As to the ‘mannerly obscene’, Dryden at least could do it quite as well as the noble rakes, though Rochester wanted it known that Dryden was loud and gauche in such things, and would ‘cry, “Cunt!” ’ to seem a ‘tearing blade’. Dryden may for a time have tried to be something of a sexual Hector in his social behaviour. But in ‘obscene’ poems both he and occasionally Oldham could claim to be more ‘mannerly’ than their betters, if ‘mannerly’ implies a less emphatic touch than crying cunt: ‘cunt’ at all events doesn’t appear in the Dryden concordance, whereas Dryden’s song, ‘Whilst Alexis lay prest’ (from a play dedicated to Rochester), perhaps the wittiest erotic poem of the time, uses no bad words. Oldham cries cunt a good deal in ‘Sardanapalus’, but he’s guying Rochester in that poem.
What Rochester himself conceived as well-bred obscenity was not the delicate touch he affected to praise in his friends but a more thrustingly outrageous thing, a sprezzatura paradoxically sustained in the teeth of a foulmouthed strenuousness. What he ascribed to Dryden, on no great surviving evidence, was presumably an oafish version of the same thing, which failed the patrician litmus test. The imputation that Dryden’s efforts were poetic and sexual non-events, ‘dry bawdy bobs’, derives piquancy from Rochester’s poetic interest in impotence or sexual burnout, whether flaunted confessionally or in mythologised self-projection.
It was to this particular vanity, indulged by Rochester with boastful brio, that Oldham addressed himself, in real or pretended condemnation or both, in the imprecations of ‘Upon the Author of the Play call’d Sodom’:
Thou covet’st to be lewd, but want’st the Might
And are all over Devil, but in Wit.
Weak feeble strainer at meer Ribaldry,
Whose Muse is impotent to that degree,
’T had need, like Age, be whipt to Lechery ...
Thy Muse has got the Flowers, and they ascend
As in some greensick Girl, at upper End.
Sure Nature made, or meant at least’t have done ’t,
Thy Tongue a Clitoris, thy Mouth a Cunt.
How well a Dildoe would that place become,
To gag it up, and make ’t for ever dumb!
Whether or not Rochester wrote Sodom, these driving sexual curses are a good imitation of several of his canonical poems, not only in the general idiom, at once overheated and oddly disengaged, but in the specific vocabulary of flowers (menstruation), dildos, frigging and the rest. The poem concludes with Rochester’s book being sent, in the common satirical formula, to the public jakes for bum-paper. There, however, it will ‘bugger wiping Porters when they shite, And so thy Book itself turn Sodomite’, exceeding the formula and becoming, instead of the inert cloacal matter sanctioned by tradition, a sexually active humanoid, like Signior Dildo himself.
It’s a very Rochesterian effect. The customary metaphors, venereal or scatological, for literary shortcomings are realised anthropomorphically, beyond traditional analogies between muse and mistress or conceits about the ‘lust of Poetry’, which Oldham uses freely. This is of a piece with Rochester’s rendering of sexual functions, even in failure, as self-powered humanoids: as when phalluses, intermittently and unpredictably impotent, become paradoxically like the omnipotent Dildo, autonomous beings independent of their owner. This is part of what gives impotence in Rochester’s poems the boastful vitality of an active function rather than a passive or merely helpless state.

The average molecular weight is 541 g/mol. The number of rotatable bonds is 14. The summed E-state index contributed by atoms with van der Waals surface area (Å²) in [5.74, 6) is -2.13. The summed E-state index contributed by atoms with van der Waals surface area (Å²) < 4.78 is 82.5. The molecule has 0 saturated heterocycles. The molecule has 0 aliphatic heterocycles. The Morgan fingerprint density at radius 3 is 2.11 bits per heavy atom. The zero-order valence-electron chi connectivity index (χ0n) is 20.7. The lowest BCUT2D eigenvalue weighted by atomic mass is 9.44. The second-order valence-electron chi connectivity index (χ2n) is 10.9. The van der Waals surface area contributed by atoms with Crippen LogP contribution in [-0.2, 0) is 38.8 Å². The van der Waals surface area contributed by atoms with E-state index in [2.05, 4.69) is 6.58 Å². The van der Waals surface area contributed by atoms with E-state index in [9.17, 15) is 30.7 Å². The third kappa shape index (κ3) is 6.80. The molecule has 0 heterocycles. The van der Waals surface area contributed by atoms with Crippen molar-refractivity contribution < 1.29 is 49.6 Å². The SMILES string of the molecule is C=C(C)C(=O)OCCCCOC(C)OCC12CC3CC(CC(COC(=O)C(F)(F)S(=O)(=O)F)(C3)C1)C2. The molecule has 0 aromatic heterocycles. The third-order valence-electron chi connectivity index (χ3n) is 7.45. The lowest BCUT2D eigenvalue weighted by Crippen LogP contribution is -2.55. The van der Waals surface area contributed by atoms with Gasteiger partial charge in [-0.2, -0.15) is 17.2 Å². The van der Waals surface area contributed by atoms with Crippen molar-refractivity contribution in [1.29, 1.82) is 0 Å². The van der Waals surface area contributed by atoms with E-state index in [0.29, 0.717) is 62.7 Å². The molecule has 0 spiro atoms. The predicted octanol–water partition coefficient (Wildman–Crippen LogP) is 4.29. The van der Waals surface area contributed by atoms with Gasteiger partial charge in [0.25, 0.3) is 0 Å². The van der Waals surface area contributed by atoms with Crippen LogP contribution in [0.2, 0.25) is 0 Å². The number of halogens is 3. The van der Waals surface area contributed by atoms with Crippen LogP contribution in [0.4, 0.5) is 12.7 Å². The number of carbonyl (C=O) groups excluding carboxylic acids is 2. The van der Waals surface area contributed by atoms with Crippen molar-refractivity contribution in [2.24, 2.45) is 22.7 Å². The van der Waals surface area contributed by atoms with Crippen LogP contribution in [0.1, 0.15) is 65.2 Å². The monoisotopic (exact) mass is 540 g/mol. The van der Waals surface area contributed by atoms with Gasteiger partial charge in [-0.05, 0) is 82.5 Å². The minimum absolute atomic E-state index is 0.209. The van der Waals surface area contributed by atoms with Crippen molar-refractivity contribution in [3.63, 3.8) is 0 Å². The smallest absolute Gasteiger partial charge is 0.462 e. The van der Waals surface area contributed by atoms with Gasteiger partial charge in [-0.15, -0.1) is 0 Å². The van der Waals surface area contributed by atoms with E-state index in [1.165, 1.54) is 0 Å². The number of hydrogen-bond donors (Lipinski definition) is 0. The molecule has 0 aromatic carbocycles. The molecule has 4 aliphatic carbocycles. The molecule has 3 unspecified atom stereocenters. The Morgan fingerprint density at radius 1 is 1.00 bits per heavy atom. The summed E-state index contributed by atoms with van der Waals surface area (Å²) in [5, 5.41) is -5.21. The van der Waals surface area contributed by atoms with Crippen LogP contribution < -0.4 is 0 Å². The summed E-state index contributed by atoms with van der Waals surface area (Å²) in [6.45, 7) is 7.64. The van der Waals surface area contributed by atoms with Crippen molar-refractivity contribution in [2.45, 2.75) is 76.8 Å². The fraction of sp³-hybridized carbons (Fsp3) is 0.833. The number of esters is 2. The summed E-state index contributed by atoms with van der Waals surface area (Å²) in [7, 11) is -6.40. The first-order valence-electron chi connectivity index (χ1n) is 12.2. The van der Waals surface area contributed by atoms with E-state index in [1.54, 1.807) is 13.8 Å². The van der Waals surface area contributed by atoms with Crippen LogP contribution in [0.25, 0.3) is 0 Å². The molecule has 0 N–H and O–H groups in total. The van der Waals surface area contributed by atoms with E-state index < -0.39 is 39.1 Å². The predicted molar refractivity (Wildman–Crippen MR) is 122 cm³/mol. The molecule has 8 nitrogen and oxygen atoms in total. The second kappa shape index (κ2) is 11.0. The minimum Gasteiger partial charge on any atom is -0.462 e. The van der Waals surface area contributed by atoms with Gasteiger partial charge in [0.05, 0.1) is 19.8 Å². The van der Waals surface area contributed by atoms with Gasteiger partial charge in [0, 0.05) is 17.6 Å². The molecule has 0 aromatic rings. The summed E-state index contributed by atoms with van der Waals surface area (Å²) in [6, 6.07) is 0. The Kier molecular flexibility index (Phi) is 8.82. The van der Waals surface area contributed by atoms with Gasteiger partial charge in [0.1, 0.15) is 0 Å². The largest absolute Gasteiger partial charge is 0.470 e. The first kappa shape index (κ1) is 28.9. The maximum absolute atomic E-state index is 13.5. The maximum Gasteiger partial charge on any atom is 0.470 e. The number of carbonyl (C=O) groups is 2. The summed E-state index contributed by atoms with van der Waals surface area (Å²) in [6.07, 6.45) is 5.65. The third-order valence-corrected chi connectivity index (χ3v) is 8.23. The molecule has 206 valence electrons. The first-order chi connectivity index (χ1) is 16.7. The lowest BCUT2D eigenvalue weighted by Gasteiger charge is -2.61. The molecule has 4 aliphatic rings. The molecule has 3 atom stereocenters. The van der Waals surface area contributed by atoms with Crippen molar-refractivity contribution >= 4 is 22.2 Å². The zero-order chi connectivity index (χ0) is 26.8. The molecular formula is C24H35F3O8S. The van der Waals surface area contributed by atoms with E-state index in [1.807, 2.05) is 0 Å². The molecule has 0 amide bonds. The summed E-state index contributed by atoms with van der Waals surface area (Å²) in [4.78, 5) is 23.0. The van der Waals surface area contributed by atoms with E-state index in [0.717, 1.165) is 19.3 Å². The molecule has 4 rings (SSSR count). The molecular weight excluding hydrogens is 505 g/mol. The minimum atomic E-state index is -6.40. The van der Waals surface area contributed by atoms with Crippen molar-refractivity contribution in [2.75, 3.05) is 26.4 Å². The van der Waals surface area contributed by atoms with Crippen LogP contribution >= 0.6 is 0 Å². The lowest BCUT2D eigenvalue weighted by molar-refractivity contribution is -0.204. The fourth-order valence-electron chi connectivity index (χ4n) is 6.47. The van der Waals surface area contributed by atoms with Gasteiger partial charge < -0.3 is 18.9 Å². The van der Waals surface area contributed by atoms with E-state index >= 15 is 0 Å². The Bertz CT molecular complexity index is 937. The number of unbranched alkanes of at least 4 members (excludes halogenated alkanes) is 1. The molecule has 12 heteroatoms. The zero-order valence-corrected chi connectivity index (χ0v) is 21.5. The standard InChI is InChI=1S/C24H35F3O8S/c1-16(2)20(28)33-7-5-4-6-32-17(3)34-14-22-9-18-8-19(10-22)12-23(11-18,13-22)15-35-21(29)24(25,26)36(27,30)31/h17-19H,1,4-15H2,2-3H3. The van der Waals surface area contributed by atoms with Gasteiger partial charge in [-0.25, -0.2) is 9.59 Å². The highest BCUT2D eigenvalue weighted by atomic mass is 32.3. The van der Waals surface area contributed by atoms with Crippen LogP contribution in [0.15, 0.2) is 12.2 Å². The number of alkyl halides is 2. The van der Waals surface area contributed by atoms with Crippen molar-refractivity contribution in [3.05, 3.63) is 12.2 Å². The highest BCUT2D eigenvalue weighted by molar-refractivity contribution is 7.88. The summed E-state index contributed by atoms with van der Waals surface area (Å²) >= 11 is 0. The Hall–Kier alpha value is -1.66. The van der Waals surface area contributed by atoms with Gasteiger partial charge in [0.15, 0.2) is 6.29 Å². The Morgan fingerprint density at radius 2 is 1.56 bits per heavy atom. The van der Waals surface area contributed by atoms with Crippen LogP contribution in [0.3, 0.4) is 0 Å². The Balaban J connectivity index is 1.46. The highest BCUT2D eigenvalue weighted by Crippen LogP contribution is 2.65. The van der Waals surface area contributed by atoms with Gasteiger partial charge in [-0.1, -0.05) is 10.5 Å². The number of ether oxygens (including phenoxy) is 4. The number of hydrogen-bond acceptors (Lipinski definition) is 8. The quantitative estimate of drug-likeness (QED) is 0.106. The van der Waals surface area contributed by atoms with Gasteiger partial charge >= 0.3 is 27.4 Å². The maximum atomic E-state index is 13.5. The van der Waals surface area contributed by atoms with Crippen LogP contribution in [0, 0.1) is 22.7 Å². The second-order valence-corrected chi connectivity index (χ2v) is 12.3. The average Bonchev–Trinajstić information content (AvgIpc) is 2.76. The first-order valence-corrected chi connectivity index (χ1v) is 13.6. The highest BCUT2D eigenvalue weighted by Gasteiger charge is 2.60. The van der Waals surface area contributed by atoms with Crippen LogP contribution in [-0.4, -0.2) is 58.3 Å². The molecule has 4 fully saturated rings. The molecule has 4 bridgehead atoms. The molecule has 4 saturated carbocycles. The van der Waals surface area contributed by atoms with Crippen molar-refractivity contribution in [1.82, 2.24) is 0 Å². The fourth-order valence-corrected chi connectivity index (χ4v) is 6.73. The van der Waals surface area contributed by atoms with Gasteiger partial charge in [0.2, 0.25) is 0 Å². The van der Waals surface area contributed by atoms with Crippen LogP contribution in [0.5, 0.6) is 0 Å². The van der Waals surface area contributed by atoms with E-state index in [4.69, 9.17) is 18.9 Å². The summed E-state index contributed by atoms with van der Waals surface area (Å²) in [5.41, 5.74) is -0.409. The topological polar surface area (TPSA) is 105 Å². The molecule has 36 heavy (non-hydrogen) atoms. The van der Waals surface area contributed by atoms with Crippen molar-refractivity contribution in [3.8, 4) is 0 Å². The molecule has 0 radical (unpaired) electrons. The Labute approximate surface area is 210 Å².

Oldham was quite willing to apply to himself and his own art images of aged incapacity (‘More tedious than old Doaters, when they woo’) and outright impotence that ‘Upon the Author of Sodom’ applied to Rochester and ultimately borrowed from him. The analogies between bad writing and sexual failure have in both poets a forcefulness and immediacy quite different from their better-known counterparts in Pope’s Essay on Criticism. Oldham’s ‘Letter from the Country’ is not only an extended orchestration of such analogies, but acquires a quickened energy of formulation at precisely the point where impotence is contemplated:
As a dry Lecher pump’d of all my store,
I loath the thing, ’cause I can do ’t no more.
It’s evident that Rochester’s set-pieces on impotence made an enduring impression on Oldham’s verse, haunting his rhythms even when the subject-matter did not especially connect. The passage from the third Satyr upon the Jesuits, for example, where the dying Loyola addresses his followers –
Yet, as a wounded General, e’re he dies,
To his sad Troops, sighs out his last Advice ...
So I to you my last Instructions give ...
– undoubtedly derives from ‘The Disabled Debauchee’ (‘As some brave admiral, in former war Deprived of force, but pressed with courage still ... ’), though Brooks’s commentary doesn’t record it.
‘Upon the Author of Sodom’ may read like devastating invective, but the poem was designed for circulation within the group, and Rochester would be likely to have relished its virtuosities as a kind of compliment. They belong to the type of aggressive hyperbole that disarms itself in the sport. The badnesses it purports to decry are ones which the group would normally boast, and the taunts of impotence were no more than Rochester directed at himself in defiant self-jeering. Brooks is surely right to relate Oldham’s ‘comic exaggeration’ to the ‘joshing’ freely practised within Rochester’s circle, but he also sees the speaker as ill-bred in a way that separates him from ‘the élite fellowship’. His harangue mimics Rochester more than Dryden’s poems ever did, and his way of crying ‘cunt’ is not the show-off way imputed to Dryden, whose poems don’t do it anyway, but very close to the ranting derision with which Rochester ‘cried’ the word himself.